I'd been thinking of building up a hub gear bike for the everyday commute for a while, when I came across the bargain singlespeeds they are selling at Decathlon.
£69.99 sounded to good to be true, but after a quick inspection and ride up the aisle its easy to see that, for the money, its suprisingly decent piece of kit.
Heres the basic bike, it's a B'twin Vitamin in a lovely bright orange! (ignore the floppy chain, I'd already started the build when I took the photo)
So the plan was, get the bike then scout out ebay for potential hubs. Plenty of choices available. 3 speed Sturmey Archers?, 5 speed sachs?, nexus 7 or 8 speeds among others. Initially I thought it would make a good project to try and do my first wheelbuild, but when a full 26" wheelset with a Shimano Nexus 8 speed & tyres came up and decided wheelbuilding would have to wait for another day.
They came with a 20 tooth sprocket, twistshifter and decent Schwalbe City Jet tyres.
Now the 20 tooth rear sprocket combined with the 36 tooth chainring already on the Vitamin would give me gear inches of approx 24-75, which is fine, but not quite high enough for what I think I would like. So a smaller rear sprocket will be getting bought later on.
The Vitamin came with a an 18 tooth bmx style freewheel on the rear, meaning I would have to extend the chain by a couple of links. Luckily I an sram pc-1 leftover from when I changed the chainring on my Brompton. The sram chain was even the correct length already.
Slotting the rear wheel in is pretty straight forward. These nexus hubs have a mechanism on the drive side which rotates centrally around the axle in order to change gear. As opposed to the in and out mechanism I'm used to seeing on Sturmey Archer hubs. This Shimano solution works very nicely though and and is easy to adjust as there are a full set of yellow and red markers which will all line up correctly when the Hub is in 4th gear (1:1 Direct Drive)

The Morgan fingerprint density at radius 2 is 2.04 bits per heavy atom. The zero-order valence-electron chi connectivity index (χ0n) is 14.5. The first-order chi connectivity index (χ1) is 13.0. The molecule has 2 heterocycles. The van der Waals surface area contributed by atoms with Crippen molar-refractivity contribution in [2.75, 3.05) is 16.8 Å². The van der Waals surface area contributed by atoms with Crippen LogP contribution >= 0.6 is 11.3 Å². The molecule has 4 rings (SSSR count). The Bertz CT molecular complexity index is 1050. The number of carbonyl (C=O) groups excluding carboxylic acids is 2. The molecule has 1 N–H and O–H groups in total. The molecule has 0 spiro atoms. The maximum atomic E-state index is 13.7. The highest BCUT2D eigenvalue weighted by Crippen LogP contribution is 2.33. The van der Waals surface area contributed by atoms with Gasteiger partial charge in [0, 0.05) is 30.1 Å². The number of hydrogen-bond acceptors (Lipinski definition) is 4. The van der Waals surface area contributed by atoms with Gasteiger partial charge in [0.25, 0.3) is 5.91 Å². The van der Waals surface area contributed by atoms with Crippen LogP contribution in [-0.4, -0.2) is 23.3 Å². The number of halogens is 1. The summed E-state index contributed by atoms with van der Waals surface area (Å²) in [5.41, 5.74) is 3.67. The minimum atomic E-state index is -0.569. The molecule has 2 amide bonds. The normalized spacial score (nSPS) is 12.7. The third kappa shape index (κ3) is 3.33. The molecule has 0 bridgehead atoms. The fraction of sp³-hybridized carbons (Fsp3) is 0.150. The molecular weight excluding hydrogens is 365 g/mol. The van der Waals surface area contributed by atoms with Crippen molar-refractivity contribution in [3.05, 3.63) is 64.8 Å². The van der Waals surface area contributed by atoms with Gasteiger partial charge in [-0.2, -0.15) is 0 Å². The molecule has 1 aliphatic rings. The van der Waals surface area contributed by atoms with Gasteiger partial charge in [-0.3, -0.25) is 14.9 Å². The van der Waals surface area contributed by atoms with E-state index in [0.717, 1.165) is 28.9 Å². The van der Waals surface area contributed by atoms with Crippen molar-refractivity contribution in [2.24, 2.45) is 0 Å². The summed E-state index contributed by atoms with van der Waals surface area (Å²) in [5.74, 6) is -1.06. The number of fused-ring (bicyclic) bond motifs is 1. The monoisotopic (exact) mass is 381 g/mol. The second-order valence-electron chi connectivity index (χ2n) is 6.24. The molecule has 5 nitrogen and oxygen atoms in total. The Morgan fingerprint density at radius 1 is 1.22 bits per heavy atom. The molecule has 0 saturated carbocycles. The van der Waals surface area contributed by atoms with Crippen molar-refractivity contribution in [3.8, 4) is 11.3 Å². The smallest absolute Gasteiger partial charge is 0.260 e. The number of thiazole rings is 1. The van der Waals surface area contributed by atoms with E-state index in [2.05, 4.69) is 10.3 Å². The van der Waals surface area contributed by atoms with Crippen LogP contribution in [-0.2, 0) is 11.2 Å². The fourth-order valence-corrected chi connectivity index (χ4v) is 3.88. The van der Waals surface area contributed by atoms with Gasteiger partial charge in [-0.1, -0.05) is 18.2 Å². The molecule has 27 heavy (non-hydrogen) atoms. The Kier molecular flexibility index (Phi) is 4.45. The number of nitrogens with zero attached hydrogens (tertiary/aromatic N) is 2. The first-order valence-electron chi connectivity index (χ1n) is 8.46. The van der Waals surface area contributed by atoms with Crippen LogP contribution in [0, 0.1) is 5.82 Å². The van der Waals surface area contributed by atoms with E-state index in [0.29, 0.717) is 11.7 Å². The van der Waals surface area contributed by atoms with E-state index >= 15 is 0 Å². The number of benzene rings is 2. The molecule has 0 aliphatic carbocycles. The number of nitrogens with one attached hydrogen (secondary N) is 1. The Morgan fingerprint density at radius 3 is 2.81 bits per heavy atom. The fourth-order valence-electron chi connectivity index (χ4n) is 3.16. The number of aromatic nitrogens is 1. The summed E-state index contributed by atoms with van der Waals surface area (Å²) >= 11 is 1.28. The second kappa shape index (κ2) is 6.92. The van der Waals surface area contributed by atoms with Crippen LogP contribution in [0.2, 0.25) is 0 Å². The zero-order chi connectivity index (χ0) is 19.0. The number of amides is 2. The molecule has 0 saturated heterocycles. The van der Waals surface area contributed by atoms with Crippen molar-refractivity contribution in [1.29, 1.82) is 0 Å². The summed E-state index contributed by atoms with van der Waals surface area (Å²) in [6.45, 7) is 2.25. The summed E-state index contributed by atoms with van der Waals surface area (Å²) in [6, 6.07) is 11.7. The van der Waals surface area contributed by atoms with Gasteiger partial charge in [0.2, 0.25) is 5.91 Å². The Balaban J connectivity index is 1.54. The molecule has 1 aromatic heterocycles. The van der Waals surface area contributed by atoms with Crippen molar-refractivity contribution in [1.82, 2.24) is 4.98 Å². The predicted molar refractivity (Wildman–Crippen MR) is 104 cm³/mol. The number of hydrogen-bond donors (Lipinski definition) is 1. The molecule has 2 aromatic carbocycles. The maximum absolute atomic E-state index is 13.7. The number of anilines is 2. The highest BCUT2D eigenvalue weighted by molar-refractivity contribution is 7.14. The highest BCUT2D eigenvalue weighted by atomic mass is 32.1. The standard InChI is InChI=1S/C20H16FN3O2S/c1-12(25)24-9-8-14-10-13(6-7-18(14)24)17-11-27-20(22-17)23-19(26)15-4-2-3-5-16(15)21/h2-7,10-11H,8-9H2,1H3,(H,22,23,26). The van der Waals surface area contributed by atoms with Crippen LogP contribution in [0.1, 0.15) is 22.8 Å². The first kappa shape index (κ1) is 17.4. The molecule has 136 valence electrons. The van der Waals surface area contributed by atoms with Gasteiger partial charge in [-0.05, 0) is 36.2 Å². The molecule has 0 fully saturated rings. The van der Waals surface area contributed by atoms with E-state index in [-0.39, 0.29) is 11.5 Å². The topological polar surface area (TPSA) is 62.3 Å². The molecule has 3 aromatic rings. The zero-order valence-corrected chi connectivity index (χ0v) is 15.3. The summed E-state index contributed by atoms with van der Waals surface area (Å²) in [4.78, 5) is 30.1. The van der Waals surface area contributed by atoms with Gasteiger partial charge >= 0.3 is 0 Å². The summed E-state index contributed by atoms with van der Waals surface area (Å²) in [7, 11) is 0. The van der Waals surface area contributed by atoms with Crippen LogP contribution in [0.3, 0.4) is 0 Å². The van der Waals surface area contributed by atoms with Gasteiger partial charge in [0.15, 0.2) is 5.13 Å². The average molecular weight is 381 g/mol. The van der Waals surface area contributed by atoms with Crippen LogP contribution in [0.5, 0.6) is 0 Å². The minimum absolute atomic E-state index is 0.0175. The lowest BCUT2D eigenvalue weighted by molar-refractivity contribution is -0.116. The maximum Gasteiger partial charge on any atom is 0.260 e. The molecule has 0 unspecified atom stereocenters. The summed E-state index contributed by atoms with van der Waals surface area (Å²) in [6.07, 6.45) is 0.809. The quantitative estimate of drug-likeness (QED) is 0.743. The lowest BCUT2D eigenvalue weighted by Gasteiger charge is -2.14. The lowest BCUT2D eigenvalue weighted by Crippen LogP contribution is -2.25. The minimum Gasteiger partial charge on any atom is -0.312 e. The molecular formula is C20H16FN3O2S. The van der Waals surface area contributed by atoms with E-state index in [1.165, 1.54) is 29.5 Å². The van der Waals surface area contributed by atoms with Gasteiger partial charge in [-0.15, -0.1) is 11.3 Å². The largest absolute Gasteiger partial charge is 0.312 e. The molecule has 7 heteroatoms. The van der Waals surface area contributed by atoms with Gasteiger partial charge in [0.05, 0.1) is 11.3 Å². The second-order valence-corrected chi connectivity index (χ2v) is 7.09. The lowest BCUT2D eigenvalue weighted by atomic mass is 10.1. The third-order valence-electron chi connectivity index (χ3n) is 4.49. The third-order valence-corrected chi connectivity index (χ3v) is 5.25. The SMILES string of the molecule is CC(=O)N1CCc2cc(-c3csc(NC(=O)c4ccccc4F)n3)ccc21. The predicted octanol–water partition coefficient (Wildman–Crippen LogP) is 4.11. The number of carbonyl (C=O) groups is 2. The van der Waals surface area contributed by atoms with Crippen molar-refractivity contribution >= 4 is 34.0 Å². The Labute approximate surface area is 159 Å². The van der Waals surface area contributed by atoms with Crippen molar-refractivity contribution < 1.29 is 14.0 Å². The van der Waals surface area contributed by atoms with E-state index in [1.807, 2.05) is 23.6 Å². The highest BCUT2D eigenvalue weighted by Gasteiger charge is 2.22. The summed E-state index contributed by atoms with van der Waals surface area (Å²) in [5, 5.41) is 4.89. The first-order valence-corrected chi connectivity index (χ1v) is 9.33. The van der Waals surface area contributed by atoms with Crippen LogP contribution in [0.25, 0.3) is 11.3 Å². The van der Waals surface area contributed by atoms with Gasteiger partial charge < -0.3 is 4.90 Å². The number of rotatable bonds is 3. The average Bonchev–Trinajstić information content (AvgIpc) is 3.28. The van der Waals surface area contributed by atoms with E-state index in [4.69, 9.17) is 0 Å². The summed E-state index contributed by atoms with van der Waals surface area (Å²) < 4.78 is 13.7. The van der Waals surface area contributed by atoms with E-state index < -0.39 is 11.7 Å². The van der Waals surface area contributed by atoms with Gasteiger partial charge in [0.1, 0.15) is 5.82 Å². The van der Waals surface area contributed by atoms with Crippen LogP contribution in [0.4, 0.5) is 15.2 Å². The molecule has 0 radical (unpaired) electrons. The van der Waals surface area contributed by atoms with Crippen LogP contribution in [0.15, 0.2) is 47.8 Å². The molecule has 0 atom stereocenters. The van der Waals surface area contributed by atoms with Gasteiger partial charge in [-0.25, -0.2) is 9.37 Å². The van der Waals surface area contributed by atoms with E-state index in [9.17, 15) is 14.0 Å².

There are a variety of anti turn washers for these hubs, depending on what kind of dropouts your frame has. The idea of the Anti-turn washers is to align the shifting mechanism in the correct direction and keep the axle fixed in one direction. Mine has the traditional horizontal dropouts because it is built to be a single speed, which is perfect because it means less fuss for me and it makes is easy to adjust the chain tension. Virtually any older frame will be similar though. As usual with cycling, for more detail turn to Sheldon.
Here is the locknut that attaches to the shifter cable and slots into the mechanism on the side of the hub:
Once the rear wheel was in it was just a case of routing the cable down the chainstay arm and up the frame. Cable ties for that job. making sure the cable routed away from the chainring, just in case.
Another beauty of hub gears.....only one shifter to worry about. Easy to mount on after moving the brake lever a bit to give enough room for the grip to go back on ( I might swap the grips later on as they feel a bit gummy for my liking)
Here's the job done. Simple. when I orginally bought the wheelset I had been thinking I would swap the tyres for some dependable Schwable Marathons, but after seeing it complete I really like the extra chunk that the 1.95 city jets give, so I'll be keeping them for now.
Just waiting for some black mudgaurds to come in the post and it will be ready for all weathers.